Yoko Takemura of Assawaga Farm

“Speaking with my mentor, Yoko of Assawaga Farm, and discussing how they were changing up their marketing techniques in response to COVID gave me the confidence to step out of my comfort zone and approach new venues for sales. Knowing that I could text/call my mentor with questions added a nice sense of security and comfort during such an uncertain time”.

Despite these challenges during the first year of operation, Stephanie has enjoyed the process and is looking forward to the opportunities in the coming years. She has recently built a barn where she plans on hosting small to mid-sized events once it is safe to do so. “I think it is important to have other areas of cash flow on the farm when this pandemic is over. I’m very lucky to have the resources and support to put up this structure that can be used for not only cold storage for my crops but also to host events. I want this farm to serve my community with both nutritious foods and as a gathering place”.

Follow Stephanie and South Haven Farm on Instagram, Facebook, and on her website

Sefra Alexandra, the Seed Huntress, has launched her canoe from the headwaters of the Connecticut River and is paddling with an extraordinary cargo.

Her trip is to honor The Ecotype Project, a program of the Northeast Organic Farming Association of Connecticut (CT NOFA). She is carrying with her hundreds of native plants, cultivated as a result of CT NOFA’s Ecotype Project, and will be planting “the right plants in the right place.” She is paddling to raise funds and raise awareness about the vital connectivity between our wilderness areas and our farmland. She is paddling for the pollinators. She is paddling to plant native plants and highlight the habitat restoration work that strengthens our rivers, our forests, and our food system.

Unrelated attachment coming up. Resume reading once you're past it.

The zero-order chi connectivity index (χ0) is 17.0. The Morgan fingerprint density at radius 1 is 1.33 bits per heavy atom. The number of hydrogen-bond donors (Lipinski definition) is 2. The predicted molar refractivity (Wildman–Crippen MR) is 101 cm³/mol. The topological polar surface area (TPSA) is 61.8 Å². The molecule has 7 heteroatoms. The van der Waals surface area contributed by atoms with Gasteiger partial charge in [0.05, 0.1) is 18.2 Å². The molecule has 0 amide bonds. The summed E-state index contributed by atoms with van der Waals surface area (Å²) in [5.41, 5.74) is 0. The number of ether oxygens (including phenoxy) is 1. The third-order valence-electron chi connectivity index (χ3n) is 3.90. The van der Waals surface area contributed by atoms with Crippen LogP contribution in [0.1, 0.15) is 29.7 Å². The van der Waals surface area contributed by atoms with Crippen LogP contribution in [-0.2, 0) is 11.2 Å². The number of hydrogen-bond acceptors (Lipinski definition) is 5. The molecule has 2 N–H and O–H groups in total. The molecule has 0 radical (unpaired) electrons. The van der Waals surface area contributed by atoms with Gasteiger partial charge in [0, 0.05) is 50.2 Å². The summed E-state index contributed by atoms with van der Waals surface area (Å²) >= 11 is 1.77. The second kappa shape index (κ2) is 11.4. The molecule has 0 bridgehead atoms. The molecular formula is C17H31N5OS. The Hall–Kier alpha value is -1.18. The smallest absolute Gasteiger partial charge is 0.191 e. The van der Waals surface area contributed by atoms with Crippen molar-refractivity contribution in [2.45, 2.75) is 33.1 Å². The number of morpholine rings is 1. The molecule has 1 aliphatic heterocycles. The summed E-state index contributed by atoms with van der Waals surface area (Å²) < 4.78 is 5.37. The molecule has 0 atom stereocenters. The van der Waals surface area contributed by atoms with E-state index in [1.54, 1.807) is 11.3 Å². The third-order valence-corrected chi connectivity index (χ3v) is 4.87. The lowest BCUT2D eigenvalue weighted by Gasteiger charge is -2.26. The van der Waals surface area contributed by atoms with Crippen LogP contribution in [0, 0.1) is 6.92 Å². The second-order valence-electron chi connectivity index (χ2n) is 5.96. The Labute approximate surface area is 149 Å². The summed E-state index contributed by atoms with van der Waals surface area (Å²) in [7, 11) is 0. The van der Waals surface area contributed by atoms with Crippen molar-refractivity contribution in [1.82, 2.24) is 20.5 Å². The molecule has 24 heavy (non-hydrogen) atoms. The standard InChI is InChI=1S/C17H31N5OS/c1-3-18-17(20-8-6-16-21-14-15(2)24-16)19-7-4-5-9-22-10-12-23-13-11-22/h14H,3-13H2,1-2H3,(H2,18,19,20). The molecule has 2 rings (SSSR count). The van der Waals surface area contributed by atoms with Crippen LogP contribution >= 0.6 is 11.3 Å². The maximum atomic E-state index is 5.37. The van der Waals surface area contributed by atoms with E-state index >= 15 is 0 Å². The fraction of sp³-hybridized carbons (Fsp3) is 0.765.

She is asking that you join with her by supporting CT NOFA during this weeklong expedition. Donate here. She carries with her the flag for WINGS WorldQuest. WINGS recognizes and supports extraordinary women leaders in science and exploration. Sefra is also supported by the Patagonia PUPS program, Spartan Race, and Planter’s Choice Nursery. Any support you can give will make you a part of CT NOFA’s work strengthening our agrarian landscape.

Follow live updates from Sefra on CT NOFA’s Instagram account: @ctnofa